Different types of financial advisors
If you’ve read any of my articles in the past, you should know by now that not all financial advisors are created equal and can be potentially classified in seven or more different ways. On a basic level, there are two different types of financial advisors — some who operate under a “fiduciary duty” and the majority that operate under a “suitability standard.”
What’s the difference? A financial advisor who possesses multiple licenses — including a Series 6 or Series 7 — is also known as a “broker,” where liability is often limited since their obligation is to the brokerage firm they work for. If a player’s financial advisor works for a large financial firm such as Goldman Sachs, Merrill Lynch, Morgan Stanley, Raymond James, Ameriprise, UBS, Edward Jones, or any other broker, they will never act in a player’s best interest as long as commissions, revenue sharing agreements, and 12b-1 fees exist.
Financial advisors who act in a player’s best interest before their own profits are fiduciaries and will typically only hold one license — a Series 65. This shouldn’t be confused with a broker who has a Series 65 in addition to a Series 6 or Series 7. The terms “registered investment advisor” and “investment advisor” are slangs financial advisors often use to confuse and conceal that they are brokers as well.
A 2019 Northeastern University report found that financial advisors with multiple licenses had numerous conflicts of interest, including revenue sharing with third-party mutual funds, selling proprietary investments, and insurance products.
Unfortunately, the majority of players don’t realize how their financial advisors are compensated, allowing the NFLPA to do the heavy lifting by licensing the financial firms and giving them approval. In the end, working with large financial firms that are licensed by the NFLPA will not guarantee fraud or mismanagement will not occur. However, it may end up concealing a massive problem that, once discovered, will take years of litigation and end up in minimal settlements.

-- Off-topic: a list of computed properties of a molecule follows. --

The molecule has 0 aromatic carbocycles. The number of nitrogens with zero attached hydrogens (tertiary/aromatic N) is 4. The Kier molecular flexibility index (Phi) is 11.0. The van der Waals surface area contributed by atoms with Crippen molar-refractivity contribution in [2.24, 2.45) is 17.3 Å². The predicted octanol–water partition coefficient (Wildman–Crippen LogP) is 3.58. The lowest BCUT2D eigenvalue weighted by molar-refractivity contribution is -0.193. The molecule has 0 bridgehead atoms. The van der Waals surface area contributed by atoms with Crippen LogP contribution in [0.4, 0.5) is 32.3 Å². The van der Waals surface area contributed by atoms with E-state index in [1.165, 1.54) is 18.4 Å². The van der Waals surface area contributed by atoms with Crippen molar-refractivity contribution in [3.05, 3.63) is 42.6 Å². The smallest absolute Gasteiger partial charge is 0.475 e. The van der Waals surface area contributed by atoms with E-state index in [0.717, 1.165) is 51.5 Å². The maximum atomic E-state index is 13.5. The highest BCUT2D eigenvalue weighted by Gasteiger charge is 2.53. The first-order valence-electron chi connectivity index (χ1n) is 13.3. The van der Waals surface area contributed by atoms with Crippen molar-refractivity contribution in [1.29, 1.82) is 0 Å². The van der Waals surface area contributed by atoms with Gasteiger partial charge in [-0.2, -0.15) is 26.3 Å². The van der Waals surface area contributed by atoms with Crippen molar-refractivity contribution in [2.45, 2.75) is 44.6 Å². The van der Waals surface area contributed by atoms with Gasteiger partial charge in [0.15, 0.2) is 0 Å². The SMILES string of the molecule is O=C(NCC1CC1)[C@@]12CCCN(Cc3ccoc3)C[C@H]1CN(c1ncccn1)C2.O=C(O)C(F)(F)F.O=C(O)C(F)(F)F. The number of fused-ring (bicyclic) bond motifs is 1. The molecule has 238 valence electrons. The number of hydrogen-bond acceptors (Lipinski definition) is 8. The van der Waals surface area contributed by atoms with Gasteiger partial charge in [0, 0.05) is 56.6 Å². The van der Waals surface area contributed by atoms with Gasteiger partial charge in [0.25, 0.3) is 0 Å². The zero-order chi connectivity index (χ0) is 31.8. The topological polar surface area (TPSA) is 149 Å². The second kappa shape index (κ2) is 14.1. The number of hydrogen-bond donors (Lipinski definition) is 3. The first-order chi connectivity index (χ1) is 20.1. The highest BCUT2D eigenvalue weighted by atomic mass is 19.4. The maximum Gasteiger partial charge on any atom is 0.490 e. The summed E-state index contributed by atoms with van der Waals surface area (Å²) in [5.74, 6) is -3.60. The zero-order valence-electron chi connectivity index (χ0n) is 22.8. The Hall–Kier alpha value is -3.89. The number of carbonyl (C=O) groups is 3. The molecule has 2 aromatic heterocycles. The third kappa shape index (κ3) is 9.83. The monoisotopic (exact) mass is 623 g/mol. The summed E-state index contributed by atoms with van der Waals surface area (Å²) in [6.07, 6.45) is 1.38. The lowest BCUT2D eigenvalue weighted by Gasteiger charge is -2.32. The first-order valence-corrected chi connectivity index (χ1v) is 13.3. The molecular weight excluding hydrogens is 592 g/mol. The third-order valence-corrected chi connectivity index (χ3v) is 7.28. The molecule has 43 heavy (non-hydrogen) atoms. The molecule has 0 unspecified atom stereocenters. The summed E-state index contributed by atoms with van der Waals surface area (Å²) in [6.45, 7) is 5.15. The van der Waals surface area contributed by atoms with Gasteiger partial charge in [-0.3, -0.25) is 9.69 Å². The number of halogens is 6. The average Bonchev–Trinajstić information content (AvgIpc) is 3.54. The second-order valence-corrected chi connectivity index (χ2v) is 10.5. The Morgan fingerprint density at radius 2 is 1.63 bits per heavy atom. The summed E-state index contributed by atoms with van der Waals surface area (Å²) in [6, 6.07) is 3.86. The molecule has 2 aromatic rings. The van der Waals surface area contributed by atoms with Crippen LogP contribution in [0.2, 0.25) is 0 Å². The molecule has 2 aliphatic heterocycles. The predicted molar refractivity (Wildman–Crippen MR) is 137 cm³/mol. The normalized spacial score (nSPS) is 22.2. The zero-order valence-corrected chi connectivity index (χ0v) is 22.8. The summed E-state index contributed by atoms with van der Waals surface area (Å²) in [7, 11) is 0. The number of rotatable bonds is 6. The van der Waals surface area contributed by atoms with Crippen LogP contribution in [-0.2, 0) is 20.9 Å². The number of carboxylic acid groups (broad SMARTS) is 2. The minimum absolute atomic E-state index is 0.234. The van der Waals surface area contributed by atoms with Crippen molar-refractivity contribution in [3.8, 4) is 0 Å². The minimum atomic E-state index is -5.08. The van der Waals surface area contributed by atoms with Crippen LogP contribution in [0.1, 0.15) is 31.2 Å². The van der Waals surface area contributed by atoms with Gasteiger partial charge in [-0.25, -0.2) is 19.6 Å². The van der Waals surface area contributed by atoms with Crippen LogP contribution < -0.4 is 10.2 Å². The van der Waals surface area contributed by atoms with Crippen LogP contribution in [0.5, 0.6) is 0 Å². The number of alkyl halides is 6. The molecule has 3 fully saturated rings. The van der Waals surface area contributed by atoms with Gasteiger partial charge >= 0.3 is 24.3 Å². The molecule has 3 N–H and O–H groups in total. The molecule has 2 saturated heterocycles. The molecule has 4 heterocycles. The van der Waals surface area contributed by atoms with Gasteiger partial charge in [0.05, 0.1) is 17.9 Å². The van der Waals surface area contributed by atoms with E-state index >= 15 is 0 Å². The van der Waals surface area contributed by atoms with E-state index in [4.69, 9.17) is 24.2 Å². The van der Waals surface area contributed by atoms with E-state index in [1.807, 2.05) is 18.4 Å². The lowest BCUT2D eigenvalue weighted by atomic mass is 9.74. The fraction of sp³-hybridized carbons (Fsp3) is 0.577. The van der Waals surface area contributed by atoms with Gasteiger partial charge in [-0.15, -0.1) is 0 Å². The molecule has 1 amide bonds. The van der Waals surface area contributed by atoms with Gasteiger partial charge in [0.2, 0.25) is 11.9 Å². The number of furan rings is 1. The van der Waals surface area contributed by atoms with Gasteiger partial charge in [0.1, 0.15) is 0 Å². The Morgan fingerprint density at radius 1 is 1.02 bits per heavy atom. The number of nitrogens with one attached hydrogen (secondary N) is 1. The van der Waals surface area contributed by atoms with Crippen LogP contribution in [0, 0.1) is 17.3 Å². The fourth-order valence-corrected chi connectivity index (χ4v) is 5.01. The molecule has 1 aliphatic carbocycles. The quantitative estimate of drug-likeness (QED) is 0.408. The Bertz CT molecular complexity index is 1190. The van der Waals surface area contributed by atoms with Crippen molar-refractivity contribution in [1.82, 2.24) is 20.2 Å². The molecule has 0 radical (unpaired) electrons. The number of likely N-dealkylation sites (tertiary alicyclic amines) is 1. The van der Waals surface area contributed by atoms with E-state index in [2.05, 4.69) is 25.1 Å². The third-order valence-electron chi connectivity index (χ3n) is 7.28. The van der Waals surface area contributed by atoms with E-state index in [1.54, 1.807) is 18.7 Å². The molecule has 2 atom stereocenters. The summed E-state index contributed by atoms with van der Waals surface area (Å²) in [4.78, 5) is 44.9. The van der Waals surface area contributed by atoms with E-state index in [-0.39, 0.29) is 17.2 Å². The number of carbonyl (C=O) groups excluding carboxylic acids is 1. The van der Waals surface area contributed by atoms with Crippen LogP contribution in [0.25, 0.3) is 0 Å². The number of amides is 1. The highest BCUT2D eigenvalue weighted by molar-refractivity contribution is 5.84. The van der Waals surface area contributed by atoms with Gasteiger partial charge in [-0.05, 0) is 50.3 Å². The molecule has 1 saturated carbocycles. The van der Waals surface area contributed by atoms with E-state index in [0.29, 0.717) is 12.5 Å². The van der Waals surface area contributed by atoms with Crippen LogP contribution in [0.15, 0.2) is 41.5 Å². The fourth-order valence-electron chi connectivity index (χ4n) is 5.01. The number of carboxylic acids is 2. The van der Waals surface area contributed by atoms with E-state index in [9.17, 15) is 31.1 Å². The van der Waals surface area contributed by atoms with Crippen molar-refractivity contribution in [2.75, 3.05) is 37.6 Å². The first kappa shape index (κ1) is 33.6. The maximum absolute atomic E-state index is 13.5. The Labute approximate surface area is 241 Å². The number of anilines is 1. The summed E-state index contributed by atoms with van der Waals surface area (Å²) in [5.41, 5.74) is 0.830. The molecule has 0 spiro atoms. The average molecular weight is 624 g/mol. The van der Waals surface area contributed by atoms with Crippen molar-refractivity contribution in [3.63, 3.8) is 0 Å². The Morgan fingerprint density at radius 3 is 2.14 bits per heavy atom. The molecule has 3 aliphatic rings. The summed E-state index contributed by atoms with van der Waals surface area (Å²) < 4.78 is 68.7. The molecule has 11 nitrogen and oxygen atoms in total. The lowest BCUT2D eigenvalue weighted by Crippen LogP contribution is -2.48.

Problems with CFPs and CFAs
The Certified Financial Planner (CFP) and Chartered Financial Analyst (CFA) designations are among the most prestigious in the industry. While the CFA is the toughest exam to pass out of both, it’s also completely different material.
The CFA is geared for those that want to become portfolio managers, fund managers, investment managers, and equity research analysts while the CFP is centered around financial planning. Although education and credentials demonstrate dedication, athletes should never hold a CFP or CFA as the “end-all-be-all” because there are numerous factors to consider. For instance, CFP holders might’ve passed their exams years ago when the test was not as demanding as it is today.
A Wall Street Journal article called the CFP board into question and revealed how they failed to cross-check the financial advisor’s backgrounds, overlooking complaints. Another Institute for the Fiduciary Standard white paper reinforces that investors are confused about the boundaries between investment advisers and broker-dealers, including those that have employed financial advisors.
Throughout all my years in this business, I’ve witnessed on numerous occasions where financial advisors will weaponize the title as if it’s an earned designation to make them seem superior.
With a 401(k), if a fiduciary breaches trust, they may be subject to legal action. Since the NFLPA has taken upon themselves to act as a “fiduciary,” they should also be held fully liable and suffer the consequences — whether fines or lawsuits — for luring their players to the registered financial advisors and firms that at some point can mismanage their wealth.